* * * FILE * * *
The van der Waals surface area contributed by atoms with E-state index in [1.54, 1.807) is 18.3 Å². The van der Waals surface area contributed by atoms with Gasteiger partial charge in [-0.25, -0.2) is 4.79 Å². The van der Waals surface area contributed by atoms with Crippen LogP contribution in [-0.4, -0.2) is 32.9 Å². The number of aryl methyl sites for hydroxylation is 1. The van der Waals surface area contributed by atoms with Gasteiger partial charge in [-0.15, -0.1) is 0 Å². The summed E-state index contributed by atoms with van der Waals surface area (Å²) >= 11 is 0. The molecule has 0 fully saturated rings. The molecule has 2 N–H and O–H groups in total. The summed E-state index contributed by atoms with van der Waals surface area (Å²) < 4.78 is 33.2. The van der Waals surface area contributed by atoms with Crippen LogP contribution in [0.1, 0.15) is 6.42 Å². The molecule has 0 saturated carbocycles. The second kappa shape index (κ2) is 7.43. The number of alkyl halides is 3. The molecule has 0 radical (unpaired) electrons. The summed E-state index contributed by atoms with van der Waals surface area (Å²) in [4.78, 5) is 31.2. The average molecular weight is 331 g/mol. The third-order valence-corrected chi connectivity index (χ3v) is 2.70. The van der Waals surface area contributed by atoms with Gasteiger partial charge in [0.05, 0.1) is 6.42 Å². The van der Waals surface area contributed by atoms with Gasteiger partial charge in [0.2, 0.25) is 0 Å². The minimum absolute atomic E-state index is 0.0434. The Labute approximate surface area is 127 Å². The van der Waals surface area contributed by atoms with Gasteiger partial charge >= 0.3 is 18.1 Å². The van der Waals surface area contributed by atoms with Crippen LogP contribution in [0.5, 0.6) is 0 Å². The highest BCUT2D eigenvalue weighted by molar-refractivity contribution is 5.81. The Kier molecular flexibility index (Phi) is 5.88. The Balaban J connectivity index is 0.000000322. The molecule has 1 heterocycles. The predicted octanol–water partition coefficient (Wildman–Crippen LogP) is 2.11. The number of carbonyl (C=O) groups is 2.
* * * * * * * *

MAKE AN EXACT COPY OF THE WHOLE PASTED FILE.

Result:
The van der Waals surface area contributed by atoms with E-state index in [1.54, 1.807) is 18.3 Å². The van der Waals surface area contributed by atoms with Gasteiger partial charge in [-0.25, -0.2) is 4.79 Å². The van der Waals surface area contributed by atoms with Crippen LogP contribution in [-0.4, -0.2) is 32.9 Å². The number of aryl methyl sites for hydroxylation is 1. The van der Waals surface area contributed by atoms with Gasteiger partial charge in [-0.15, -0.1) is 0 Å². The summed E-state index contributed by atoms with van der Waals surface area (Å²) >= 11 is 0. The molecule has 0 fully saturated rings. The molecule has 2 N–H and O–H groups in total. The summed E-state index contributed by atoms with van der Waals surface area (Å²) < 4.78 is 33.2. The van der Waals surface area contributed by atoms with Crippen LogP contribution in [0.1, 0.15) is 6.42 Å². The molecule has 0 saturated carbocycles. The second kappa shape index (κ2) is 7.43. The number of alkyl halides is 3. The molecule has 0 radical (unpaired) electrons. The summed E-state index contributed by atoms with van der Waals surface area (Å²) in [4.78, 5) is 31.2. The average molecular weight is 331 g/mol. The third-order valence-corrected chi connectivity index (χ3v) is 2.70. The van der Waals surface area contributed by atoms with Gasteiger partial charge in [0.05, 0.1) is 6.42 Å². The van der Waals surface area contributed by atoms with Gasteiger partial charge in [0.2, 0.25) is 0 Å². The minimum absolute atomic E-state index is 0.0434. The Labute approximate surface area is 127 Å². The van der Waals surface area contributed by atoms with Gasteiger partial charge >= 0.3 is 18.1 Å². The van der Waals surface area contributed by atoms with Crippen LogP contribution in [0.5, 0.6) is 0 Å². The highest BCUT2D eigenvalue weighted by molar-refractivity contribution is 5.81. The Kier molecular flexibility index (Phi) is 5.88. The Balaban J connectivity index is 0.000000322. The molecule has 1 heterocycles. The predicted octanol–water partition coefficient (Wildman–Crippen LogP) is 2.11. The number of carbonyl (C=O) groups is 2.